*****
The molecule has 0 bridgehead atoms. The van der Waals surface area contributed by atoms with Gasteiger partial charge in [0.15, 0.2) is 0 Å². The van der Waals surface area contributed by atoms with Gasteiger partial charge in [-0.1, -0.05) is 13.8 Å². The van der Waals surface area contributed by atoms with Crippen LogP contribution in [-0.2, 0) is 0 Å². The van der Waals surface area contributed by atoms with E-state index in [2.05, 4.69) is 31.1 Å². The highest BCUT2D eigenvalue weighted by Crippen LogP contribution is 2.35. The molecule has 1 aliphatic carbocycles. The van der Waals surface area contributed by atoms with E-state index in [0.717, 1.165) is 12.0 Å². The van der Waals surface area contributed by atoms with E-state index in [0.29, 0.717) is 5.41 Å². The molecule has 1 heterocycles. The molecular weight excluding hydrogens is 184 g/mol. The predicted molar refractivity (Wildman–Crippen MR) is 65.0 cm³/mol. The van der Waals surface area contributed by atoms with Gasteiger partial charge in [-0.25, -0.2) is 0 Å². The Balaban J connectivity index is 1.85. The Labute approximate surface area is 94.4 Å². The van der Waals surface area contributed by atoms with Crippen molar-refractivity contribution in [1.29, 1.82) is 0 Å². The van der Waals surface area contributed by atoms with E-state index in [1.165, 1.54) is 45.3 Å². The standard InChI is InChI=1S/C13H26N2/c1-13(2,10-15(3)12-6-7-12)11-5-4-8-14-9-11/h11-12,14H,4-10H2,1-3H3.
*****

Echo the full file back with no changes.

The molecule has 0 bridgehead atoms. The van der Waals surface area contributed by atoms with Gasteiger partial charge in [0.15, 0.2) is 0 Å². The van der Waals surface area contributed by atoms with Gasteiger partial charge in [-0.1, -0.05) is 13.8 Å². The van der Waals surface area contributed by atoms with Crippen LogP contribution in [-0.2, 0) is 0 Å². The van der Waals surface area contributed by atoms with E-state index in [2.05, 4.69) is 31.1 Å². The highest BCUT2D eigenvalue weighted by Crippen LogP contribution is 2.35. The molecule has 1 aliphatic carbocycles. The van der Waals surface area contributed by atoms with E-state index in [0.717, 1.165) is 12.0 Å². The van der Waals surface area contributed by atoms with E-state index in [0.29, 0.717) is 5.41 Å². The molecule has 1 heterocycles. The molecular weight excluding hydrogens is 184 g/mol. The predicted molar refractivity (Wildman–Crippen MR) is 65.0 cm³/mol. The van der Waals surface area contributed by atoms with Gasteiger partial charge in [-0.25, -0.2) is 0 Å². The Balaban J connectivity index is 1.85. The Labute approximate surface area is 94.4 Å². The van der Waals surface area contributed by atoms with Crippen molar-refractivity contribution in [1.29, 1.82) is 0 Å². The van der Waals surface area contributed by atoms with E-state index in [1.165, 1.54) is 45.3 Å². The standard InChI is InChI=1S/C13H26N2/c1-13(2,10-15(3)12-6-7-12)11-5-4-8-14-9-11/h11-12,14H,4-10H2,1-3H3.